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  • In the latter class Kimhi stands pre-eminent; to the editions of his commentary on the Psalms enumerated in the article Kimhi must now be added the admirable edition of Dr Schiller-Szinessy (Cambridge, 1883), containing, unfortunately, only the first book of his longer commentary.
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  • The former was the author of a good many poems; the longest - which is however by some attributed to Ephraim8 - is the work in 12 books on the history of Joseph, of which a complete edition was published by Bedjan in 1901.
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  • Ephraemi Syri, &c., opera selecta, pp. 2 5 1 -33 6; and these have since been supplemented by Zettersteen's edition of a large number of his religious poems or metrical prayers (Beitrdge zur Kenntniss der religiosen Dichtung Balais, Leipzig, 1902).
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  • A latter (probably Nestorian) recension is contained in a Paris MS., which was used along with the other by Bruns and Sachau in their exhaustive edition (Syrisch-romisches, Rechtsbuch, Leipzig, 1880).
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  • Some of his poems have been translated with great success by Arthur Symons in Images of Good and Evil; the most convenient edition of his works, which have been frequently reprinted, is that contained in vol.
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  • His principal works (1 579, 1 599) treat of Gaulish and French antiquities, of the dignities and magistrates of France, of the origin of the French language and poetry, of the liberties of the Gallican church, &c. A collected edition was published in 1610.
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  • The most famous edition is that of Bentley, published at Cambridge in 1726.
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  • This was reprinted in 1822, and an edition in two volumes was published in New York in 1844.
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  • Hozier, The Seven Weeks' War (1867; new edition, London, 1906); Antheil des k.
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  • The last reference to him, as living, is in 1208, when an order for payment to him is on record, but Giraldus Cambrensis, in the second edition of his Hibernica, redacted in 1210, utters a prayer for his soul, "cujus animae propitietur Deus," a proof that he was no longer alive.
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  • Two years afterwards, following the example of Chateaubriand, he supervised an elaborate edition of his own works in forty-one volumes.
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  • The edition mentioned is the most complete one of Lamartine, but there are many issues of his separate works.
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  • Zyrowski, Lamartine (1896); and perhaps best of all in the Preface to Emile Legouis' Clarendon Press edition of Jocelyn (1906), where a vigorous effort is made to combat the idea of Lamartine's sentimentality and femininity as a poet.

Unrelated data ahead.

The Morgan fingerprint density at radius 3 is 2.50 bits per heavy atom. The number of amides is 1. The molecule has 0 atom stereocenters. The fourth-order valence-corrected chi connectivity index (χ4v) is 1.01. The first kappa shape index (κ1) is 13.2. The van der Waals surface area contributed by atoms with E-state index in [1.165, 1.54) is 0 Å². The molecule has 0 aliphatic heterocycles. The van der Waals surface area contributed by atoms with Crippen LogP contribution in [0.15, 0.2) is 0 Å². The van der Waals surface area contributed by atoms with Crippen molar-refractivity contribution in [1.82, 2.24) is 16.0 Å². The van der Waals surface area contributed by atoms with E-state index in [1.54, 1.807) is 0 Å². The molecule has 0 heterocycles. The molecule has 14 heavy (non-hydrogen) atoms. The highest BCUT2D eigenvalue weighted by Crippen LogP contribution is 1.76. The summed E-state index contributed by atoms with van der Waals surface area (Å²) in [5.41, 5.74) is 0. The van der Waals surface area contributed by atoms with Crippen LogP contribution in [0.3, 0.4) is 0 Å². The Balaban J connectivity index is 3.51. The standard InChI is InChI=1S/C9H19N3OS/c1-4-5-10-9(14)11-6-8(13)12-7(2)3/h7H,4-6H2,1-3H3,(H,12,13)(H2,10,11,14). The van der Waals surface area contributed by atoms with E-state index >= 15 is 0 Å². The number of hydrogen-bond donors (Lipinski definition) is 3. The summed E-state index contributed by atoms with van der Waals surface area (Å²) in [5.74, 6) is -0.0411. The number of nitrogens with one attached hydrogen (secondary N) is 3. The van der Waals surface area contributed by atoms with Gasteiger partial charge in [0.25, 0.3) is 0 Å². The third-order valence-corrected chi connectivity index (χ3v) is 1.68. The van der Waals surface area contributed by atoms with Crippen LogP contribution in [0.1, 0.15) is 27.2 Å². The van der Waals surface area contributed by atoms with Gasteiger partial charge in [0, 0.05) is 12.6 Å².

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  • The first complete edition was published by David Laing (2 vols., Edinburgh, 1834) with a supplement (Edinburgh, 1865).
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  • His Mechanical Account of Poisons, in the first edition (1702), gave an explanation of the effects of poisons, as acting only on the blood.
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  • He prepared a new edition of the monk Theophilus's celebrated treatise, Diversarum artium schedula, and for several years devoted his Saturday mornings to laboratory research with the chemist Aline Girard at the Conservatoire des Arts et Metiers, the results of which were utilized by Marcellin Berthelot in the first volume (1894) of his Chimie au moyen dge.
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  • But again the affair blew over, the king believing that the edition of Akakia confiscated in Prussia was the only one.
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  • At Colmar he was not safe, especially when in January 1754 a pirated edition of the Essai sur les me urs, written long before, appeared.
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  • Especially may be noticed the so-called edition of Kehl, in which Voltaire himself, and later Beaumarchais, were concerned (70 vols., 1785-89); those of Dalibon and Baudouin, each in 97 volumes (from which "the hundred volumes of Voltaire" have become a not infrequent figure of speech); and the excellent edition of Beuchot (1829) in 72 volumes.
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  • In Parthey's edition (Berlin, 1850) other recipes for the manufacture of kuphi, by Galen and Dioscorides, are given; also some results of the editor's own experiments.
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  • Dibdin in the 10th edition of the Encyclopaedia Britannica, and the exposition given by Sir Lewis Dibdin of the whole question of the use of incense in the Church of England may here be interpolated.
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  • It is mentioned in a comedy entitled Ram Alley (1611) and Lilly the 2 Various changes in the names of the taverns are made in the folio edition of this play (1616) from the quarto (1601); thus the Mermaid of the quarto becomes the Windmill in the folio, and the Mitre of the quarto is the Star of the folio.